DC’s second round of drug free zones ends in 3 arrests

The second round of Washington, D.C.’s designated Drug Free Zones expired early Monday, ending with three arrests. 

That second round, encompassing parts of Northwest D.C.’s Petworth neighborhood and a part of Northeast D.C.’s Trinidad neighborhood, became the fourth and fifth areas in the District selected to host a Drug Free Zone ever since the public safety "Secure DC" bill was signed into law earlier this month. 

The areas around Gallery Place Metro in Northwest D.C., Minnesota Avenue and Benning Road Northeast D.C. and Southeast D.C.’s Woodland Terrace area were among the first round of Drug Free Zones released.

The Petworth (4D) and Trinidad (5) zones began 8 a.m. Wednesday, March 20th and expired at 7:59 a.m. Monday, March 25th. 

READ MORE: DC police to enforce new Drug Free Zones in northeast, northwest

The arrests announced on Monday took place within the 5D, Trinidad Drug Free Zone. 

DC’s second round of drug free zones ends in 3 arrests

A spokesperson for the department tells FOX 5 they made three separate arrests for: Failure to Disburse, Carrying a Pistol without a License (2 guns found) and the third arrest was made for intent to Distribute cocaine.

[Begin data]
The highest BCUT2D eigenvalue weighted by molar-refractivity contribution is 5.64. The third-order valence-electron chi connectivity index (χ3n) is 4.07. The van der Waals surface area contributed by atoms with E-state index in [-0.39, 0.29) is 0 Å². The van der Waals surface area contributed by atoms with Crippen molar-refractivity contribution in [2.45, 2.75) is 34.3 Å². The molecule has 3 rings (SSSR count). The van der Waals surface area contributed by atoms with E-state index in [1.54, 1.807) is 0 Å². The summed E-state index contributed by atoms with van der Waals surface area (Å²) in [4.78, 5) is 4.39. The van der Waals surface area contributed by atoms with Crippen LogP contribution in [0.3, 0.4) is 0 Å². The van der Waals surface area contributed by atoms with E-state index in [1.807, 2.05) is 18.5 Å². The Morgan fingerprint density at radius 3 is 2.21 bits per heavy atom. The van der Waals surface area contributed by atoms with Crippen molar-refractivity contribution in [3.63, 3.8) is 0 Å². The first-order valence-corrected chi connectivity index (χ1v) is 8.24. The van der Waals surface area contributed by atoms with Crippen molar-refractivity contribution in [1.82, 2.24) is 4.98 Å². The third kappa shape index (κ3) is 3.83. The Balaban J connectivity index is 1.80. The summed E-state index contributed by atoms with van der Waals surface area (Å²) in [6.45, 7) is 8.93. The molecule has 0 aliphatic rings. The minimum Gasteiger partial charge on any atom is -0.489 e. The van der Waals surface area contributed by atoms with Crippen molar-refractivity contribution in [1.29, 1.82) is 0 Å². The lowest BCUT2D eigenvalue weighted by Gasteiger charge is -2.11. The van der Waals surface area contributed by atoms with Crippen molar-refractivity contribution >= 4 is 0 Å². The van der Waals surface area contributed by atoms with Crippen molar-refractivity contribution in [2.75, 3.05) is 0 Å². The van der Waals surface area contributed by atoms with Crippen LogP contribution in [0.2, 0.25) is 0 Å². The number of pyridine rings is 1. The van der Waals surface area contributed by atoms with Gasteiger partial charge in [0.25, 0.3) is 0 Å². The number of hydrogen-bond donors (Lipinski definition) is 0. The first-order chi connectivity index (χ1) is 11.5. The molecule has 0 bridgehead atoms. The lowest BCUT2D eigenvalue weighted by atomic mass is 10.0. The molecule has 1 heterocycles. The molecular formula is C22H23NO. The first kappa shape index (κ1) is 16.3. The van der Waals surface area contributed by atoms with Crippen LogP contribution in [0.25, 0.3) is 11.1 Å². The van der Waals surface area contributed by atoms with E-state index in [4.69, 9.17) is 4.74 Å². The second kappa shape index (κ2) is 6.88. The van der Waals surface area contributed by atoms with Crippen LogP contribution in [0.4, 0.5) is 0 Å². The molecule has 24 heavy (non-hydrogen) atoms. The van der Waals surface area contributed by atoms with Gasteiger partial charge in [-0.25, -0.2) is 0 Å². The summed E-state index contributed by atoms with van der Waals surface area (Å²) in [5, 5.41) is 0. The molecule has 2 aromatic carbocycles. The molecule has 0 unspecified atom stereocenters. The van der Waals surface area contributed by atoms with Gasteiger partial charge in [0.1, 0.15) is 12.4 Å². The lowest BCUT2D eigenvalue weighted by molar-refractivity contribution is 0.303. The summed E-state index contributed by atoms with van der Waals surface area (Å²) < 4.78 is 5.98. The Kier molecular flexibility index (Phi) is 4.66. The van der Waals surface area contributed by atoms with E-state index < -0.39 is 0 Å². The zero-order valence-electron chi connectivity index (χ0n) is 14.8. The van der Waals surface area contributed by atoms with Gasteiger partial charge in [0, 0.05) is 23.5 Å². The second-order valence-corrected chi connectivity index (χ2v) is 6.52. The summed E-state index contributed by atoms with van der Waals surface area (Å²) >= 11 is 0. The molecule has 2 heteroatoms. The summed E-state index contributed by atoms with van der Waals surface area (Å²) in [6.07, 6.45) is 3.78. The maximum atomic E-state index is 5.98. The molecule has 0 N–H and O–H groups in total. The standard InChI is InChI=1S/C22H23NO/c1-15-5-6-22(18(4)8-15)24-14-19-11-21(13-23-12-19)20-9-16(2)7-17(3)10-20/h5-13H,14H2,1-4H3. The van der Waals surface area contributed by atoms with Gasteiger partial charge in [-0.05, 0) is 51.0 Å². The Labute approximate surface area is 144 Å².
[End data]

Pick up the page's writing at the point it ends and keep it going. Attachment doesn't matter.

FOX 5 spent part of Monday morning speaking with residents around the Petworth Drug Free Zone, asking their thoughts of the temporary effort. 

Most welcomed the effort. However, there are also still questions as to what happens next when the heavy police presence is removed from the area. 

Community activists are questioning the number of impressions DC Behavioral Health members made if DBH is providing outreach to the Drug Free Zones. 

A 20+ year resident, William Brown does see it as "worth it."  "In some parts, where you got your most – um, like I said, teens and mostly uh, weed smokers and stuff. I think it’s good, it might help a little bit," said Brown. 

READ MORE: DC police begin enforcing first wave of Drug Free Zones Thursday

Carol Cummings tells FOX 5; she’s seen more serious illicit drug activity and crime. 

DC police begin enforcing first wave of Drug Free Zones Thursday

"I definitely do know that this area is an area that people that do distribute illegal substances, and I’ve seen it before. I’m not sure that the five days made a difference. I feel like you would need more than five days to make a difference, so I didn’t personally notice any change," Cummings said.

Andrew Richardson told FOX 5 how he hopes the review of Drug Free Zones and their effectiveness will be shared with the public. 

FOX 5 reached out to the Department of Behavioral Health to confirm how many impressions were made. 

No announcement has been made yet regarding which neighborhoods will see a Drug Free Zone next. 

This is a developing story.